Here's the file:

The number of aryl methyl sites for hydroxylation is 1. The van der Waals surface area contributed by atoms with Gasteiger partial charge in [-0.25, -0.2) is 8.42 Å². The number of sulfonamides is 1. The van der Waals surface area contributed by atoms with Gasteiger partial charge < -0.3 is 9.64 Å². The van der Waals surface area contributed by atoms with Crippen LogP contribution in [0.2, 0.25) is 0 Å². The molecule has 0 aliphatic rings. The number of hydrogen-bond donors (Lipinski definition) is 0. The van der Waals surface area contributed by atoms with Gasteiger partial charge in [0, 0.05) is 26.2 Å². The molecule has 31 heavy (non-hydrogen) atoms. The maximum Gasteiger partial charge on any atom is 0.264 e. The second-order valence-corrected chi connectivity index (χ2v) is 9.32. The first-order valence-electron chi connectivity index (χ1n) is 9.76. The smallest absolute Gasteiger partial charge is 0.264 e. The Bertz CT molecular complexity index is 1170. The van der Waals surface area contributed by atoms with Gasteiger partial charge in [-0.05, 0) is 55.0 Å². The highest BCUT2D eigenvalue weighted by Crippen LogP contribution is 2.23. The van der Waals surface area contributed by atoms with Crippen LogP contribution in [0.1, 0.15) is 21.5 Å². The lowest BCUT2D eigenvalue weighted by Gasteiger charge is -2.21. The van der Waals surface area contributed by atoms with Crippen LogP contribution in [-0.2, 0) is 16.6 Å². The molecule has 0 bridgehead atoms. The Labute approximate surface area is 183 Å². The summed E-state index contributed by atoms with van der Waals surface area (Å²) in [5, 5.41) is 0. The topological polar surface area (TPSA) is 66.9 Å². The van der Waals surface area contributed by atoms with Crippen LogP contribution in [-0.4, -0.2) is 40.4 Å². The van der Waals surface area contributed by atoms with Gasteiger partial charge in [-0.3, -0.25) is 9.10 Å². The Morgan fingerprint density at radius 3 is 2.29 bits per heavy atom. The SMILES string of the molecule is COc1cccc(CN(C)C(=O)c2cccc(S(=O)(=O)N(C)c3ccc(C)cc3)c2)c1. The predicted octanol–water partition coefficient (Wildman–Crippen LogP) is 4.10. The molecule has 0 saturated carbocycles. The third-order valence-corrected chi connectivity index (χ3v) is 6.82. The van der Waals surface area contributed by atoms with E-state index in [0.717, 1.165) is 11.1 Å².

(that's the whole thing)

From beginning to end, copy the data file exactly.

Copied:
The number of aryl methyl sites for hydroxylation is 1. The van der Waals surface area contributed by atoms with Gasteiger partial charge in [-0.25, -0.2) is 8.42 Å². The number of sulfonamides is 1. The van der Waals surface area contributed by atoms with Gasteiger partial charge < -0.3 is 9.64 Å². The van der Waals surface area contributed by atoms with Crippen LogP contribution in [0.2, 0.25) is 0 Å². The molecule has 0 aliphatic rings. The number of hydrogen-bond donors (Lipinski definition) is 0. The van der Waals surface area contributed by atoms with Gasteiger partial charge in [0, 0.05) is 26.2 Å². The molecule has 31 heavy (non-hydrogen) atoms. The maximum Gasteiger partial charge on any atom is 0.264 e. The second-order valence-corrected chi connectivity index (χ2v) is 9.32. The first-order valence-electron chi connectivity index (χ1n) is 9.76. The smallest absolute Gasteiger partial charge is 0.264 e. The Bertz CT molecular complexity index is 1170. The van der Waals surface area contributed by atoms with Gasteiger partial charge in [-0.05, 0) is 55.0 Å². The highest BCUT2D eigenvalue weighted by Crippen LogP contribution is 2.23. The van der Waals surface area contributed by atoms with Crippen LogP contribution in [0.1, 0.15) is 21.5 Å². The lowest BCUT2D eigenvalue weighted by Gasteiger charge is -2.21. The van der Waals surface area contributed by atoms with Crippen LogP contribution in [-0.2, 0) is 16.6 Å². The molecule has 0 bridgehead atoms. The Labute approximate surface area is 183 Å². The summed E-state index contributed by atoms with van der Waals surface area (Å²) in [5, 5.41) is 0. The topological polar surface area (TPSA) is 66.9 Å². The van der Waals surface area contributed by atoms with Crippen LogP contribution in [-0.4, -0.2) is 40.4 Å². The van der Waals surface area contributed by atoms with Gasteiger partial charge in [-0.3, -0.25) is 9.10 Å². The Morgan fingerprint density at radius 3 is 2.29 bits per heavy atom. The SMILES string of the molecule is COc1cccc(CN(C)C(=O)c2cccc(S(=O)(=O)N(C)c3ccc(C)cc3)c2)c1. The predicted octanol–water partition coefficient (Wildman–Crippen LogP) is 4.10. The molecule has 0 saturated carbocycles. The third-order valence-corrected chi connectivity index (χ3v) is 6.82. The van der Waals surface area contributed by atoms with E-state index in [0.717, 1.165) is 11.1 Å².